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The Rowley Poems by Thomas Chatterton

“Most people know the legend of Thomas Chatterton -- brilliant poet who failed to make a living, starved himself to send expensive presents to his family, and died by his own hand at seventeen -- much better than his poems. Like all legends, it is partial and exaggerated, but was a powerful influence on the Romantic movement and long after. The painting "The Death of Chatterton" by Henry Wallis epitomises this reputation. His fame rests, apart from this almost unbearably romantic life story, on his "Rowley Poems". These he wrote in a sham Middle English dialect, and passed off as the work of Thomas Rowley, a priest of Bristol in the fifteenth century, and some of his friends. The imposture was quickly detected (though some continued to believe in him for many years), but they were published in a collected edition after his death and were popular and much admired by the Romantic poets, especially Wordsworth, Shelley, and Keats, who dedicated "Endymion" to the memory of Thomas Chatterton.”


Pseudodoxia Epidemica:
OR,
ENQUIRIES
Into very many Received
Tenents
And commonly presumed
Truths.


By Thomas Brown Knight, M. D.
Based on The Sixth and Last Edition of 1672


Thomas Brown’s Vulgar Errors treats the opposite of orthodoxy, pseudodoxy. An intelligent and readable presentation of an amusing classic.


Francis Hopkinson (1737-1791)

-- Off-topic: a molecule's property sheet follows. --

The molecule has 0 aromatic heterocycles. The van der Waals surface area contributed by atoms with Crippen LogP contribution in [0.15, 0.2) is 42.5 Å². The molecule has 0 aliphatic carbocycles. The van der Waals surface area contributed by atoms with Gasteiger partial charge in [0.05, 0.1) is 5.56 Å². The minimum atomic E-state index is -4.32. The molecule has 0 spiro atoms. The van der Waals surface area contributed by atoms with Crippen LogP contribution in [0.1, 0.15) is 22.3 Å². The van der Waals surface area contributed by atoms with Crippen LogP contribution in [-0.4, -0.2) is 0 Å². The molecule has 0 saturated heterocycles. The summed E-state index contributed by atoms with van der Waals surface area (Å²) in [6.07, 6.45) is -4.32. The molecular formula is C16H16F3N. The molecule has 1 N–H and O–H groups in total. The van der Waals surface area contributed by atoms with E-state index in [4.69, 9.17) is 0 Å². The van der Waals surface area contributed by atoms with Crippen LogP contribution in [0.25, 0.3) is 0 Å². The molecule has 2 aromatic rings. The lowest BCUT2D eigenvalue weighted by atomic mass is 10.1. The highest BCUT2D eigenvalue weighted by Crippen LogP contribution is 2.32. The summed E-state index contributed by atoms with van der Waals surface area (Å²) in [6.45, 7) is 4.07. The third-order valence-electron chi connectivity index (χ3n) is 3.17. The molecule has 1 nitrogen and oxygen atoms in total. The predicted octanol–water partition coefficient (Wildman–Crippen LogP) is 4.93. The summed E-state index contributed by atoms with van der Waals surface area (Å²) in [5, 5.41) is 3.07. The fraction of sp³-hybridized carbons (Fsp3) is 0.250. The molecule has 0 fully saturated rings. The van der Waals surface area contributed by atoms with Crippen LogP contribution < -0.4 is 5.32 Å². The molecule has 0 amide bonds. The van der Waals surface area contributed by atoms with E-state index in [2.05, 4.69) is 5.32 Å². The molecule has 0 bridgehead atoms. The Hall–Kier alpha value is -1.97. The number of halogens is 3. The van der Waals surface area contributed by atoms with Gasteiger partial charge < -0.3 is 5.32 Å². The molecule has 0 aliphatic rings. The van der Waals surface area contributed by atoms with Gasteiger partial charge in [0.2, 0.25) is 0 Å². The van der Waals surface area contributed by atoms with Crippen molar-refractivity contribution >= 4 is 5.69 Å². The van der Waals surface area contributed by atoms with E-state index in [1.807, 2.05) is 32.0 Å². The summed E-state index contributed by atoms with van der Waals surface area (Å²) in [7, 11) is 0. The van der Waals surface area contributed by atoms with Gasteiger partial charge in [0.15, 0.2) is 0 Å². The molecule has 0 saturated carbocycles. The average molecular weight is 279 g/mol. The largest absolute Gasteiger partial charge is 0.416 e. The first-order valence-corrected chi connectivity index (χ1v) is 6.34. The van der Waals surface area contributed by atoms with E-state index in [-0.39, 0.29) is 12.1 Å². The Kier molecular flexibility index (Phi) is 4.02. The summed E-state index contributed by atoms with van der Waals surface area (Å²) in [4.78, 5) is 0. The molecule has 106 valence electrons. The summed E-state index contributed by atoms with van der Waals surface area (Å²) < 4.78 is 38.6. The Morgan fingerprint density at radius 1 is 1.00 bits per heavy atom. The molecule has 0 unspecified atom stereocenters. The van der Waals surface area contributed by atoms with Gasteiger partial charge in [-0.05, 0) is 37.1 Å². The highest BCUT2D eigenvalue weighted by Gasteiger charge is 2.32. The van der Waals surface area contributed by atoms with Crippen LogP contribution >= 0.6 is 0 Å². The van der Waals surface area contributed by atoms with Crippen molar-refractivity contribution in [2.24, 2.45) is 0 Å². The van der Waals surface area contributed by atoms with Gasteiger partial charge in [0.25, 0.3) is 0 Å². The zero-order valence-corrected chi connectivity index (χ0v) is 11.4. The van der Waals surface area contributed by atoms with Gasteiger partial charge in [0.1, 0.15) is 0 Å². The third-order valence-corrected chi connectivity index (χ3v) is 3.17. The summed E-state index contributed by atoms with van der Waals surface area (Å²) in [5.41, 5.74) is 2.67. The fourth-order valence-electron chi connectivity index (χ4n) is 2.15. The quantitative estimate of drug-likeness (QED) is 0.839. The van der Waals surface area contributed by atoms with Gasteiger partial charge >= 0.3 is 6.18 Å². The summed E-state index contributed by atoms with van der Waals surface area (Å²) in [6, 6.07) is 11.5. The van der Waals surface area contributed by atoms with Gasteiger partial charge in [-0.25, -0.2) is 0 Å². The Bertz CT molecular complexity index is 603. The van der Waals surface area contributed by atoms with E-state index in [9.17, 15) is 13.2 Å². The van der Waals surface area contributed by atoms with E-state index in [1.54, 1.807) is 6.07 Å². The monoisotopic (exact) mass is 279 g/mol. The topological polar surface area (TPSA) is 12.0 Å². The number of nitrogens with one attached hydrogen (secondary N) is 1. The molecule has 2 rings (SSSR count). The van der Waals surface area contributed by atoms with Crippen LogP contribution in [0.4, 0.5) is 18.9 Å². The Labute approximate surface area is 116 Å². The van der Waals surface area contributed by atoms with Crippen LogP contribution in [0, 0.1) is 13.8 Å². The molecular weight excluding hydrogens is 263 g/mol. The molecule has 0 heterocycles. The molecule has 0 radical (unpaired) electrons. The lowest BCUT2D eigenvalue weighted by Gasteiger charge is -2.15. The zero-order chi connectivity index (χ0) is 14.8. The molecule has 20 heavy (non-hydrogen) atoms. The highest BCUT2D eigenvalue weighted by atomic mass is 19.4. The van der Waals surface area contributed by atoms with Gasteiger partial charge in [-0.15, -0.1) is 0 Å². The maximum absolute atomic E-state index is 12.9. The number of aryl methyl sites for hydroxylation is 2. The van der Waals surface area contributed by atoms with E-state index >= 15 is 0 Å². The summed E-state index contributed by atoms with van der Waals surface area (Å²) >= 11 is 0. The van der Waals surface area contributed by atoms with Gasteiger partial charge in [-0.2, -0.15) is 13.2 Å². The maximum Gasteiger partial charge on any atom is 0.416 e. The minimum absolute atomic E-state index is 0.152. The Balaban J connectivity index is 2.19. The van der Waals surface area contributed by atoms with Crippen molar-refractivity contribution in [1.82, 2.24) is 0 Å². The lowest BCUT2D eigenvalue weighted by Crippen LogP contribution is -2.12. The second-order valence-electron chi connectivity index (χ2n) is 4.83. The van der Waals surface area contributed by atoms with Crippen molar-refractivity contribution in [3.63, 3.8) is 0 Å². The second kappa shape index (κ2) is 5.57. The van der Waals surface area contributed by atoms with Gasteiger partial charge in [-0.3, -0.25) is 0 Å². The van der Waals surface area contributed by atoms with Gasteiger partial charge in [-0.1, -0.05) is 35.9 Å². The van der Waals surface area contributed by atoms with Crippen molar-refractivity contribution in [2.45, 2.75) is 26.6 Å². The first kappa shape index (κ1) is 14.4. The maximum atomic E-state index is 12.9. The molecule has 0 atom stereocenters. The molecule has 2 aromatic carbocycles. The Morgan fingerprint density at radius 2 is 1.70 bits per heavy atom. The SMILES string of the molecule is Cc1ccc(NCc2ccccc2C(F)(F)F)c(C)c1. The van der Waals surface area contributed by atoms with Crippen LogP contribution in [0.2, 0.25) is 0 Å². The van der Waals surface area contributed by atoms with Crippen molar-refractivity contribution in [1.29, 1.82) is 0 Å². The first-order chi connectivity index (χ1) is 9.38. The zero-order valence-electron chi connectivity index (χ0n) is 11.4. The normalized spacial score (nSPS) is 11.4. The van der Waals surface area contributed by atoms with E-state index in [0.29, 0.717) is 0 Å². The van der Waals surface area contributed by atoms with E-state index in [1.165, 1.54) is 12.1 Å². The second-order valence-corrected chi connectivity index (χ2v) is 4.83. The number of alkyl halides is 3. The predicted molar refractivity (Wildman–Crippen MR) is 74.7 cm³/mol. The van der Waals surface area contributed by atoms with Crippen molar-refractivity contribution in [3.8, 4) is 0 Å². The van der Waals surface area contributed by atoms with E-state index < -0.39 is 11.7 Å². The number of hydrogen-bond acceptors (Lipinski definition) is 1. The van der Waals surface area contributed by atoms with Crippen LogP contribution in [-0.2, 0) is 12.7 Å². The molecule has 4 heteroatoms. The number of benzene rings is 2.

“Throughout his political career Hopkinson wrote poetry and satire on the politically derisive issues of the day. He penned a popular and humorous work on the 1787 Constitutional Convention. He was also an accomplished harpsichordist and composer. His work "My Days Have Been So Wondrous Free," set to the words of Thomas Parnell's "Love and Innocence," is the first extant secular song by a native American composer.”


AN ODE ON THE SPRING

Lo! where the rosy-bosomed Hours,
Fair Venus' train, appear,
Disclose the long-expecting flowers,
And wake the purple year!
The Attic warbler pours her throat
Responsive to the cuckoo's note,
The untaught harmony of spring:
While, whispering pleasure as they fly,
Cool Zephyrs through the clear blue sky
Their gathered fragrance fling.

Where'er the oak's thick branches stretch
A broader browner shade,
Where'er the rude and moss-grown beech
O'er-canopies the glade,
Beside some water's rushy brink
With me the Muse shall sit, and think
(At ease reclined in rustic state)
How vain the ardor of the crowd,
How low, how little are the proud,
How indigent the great!

Still is the toiling hand of Care:
The panting herds repose:
Yet, hark, how through the peopled air
The busy murmur glows!
The insect-youth are on the wing,
Eager to taste the honied spring
And float amid the liquid noon;
Some lightly o'er the current skim,
Some show their gaily-gilded trim
Quick-glancing to the sun.

To Contemplation's sober eye
Such is the race of Man:
And they that creep, and they that fly,
Shall end where they began.
Alike the Busy and the Gay
But flutter through life's little day,
In Fortune's varying colors dressed:
Brushed by the hand of rough Mischance,
Or chilled by Age, their airy dance
They leave, in dust to rest.

Methinks I hear, in accents low,
The sportive kind reply:
Poor moralist! and what art thou?
A solitary fly!
Thy joys no glittering female meets,
No hive hast thou of hoarded sweets,
No painted plumage to display;
On hasty wings thy youth is flown;
Thy sun is set, thy spring is gone -
We frolic, while 'tis May.
Thomas Gray [1716-1771]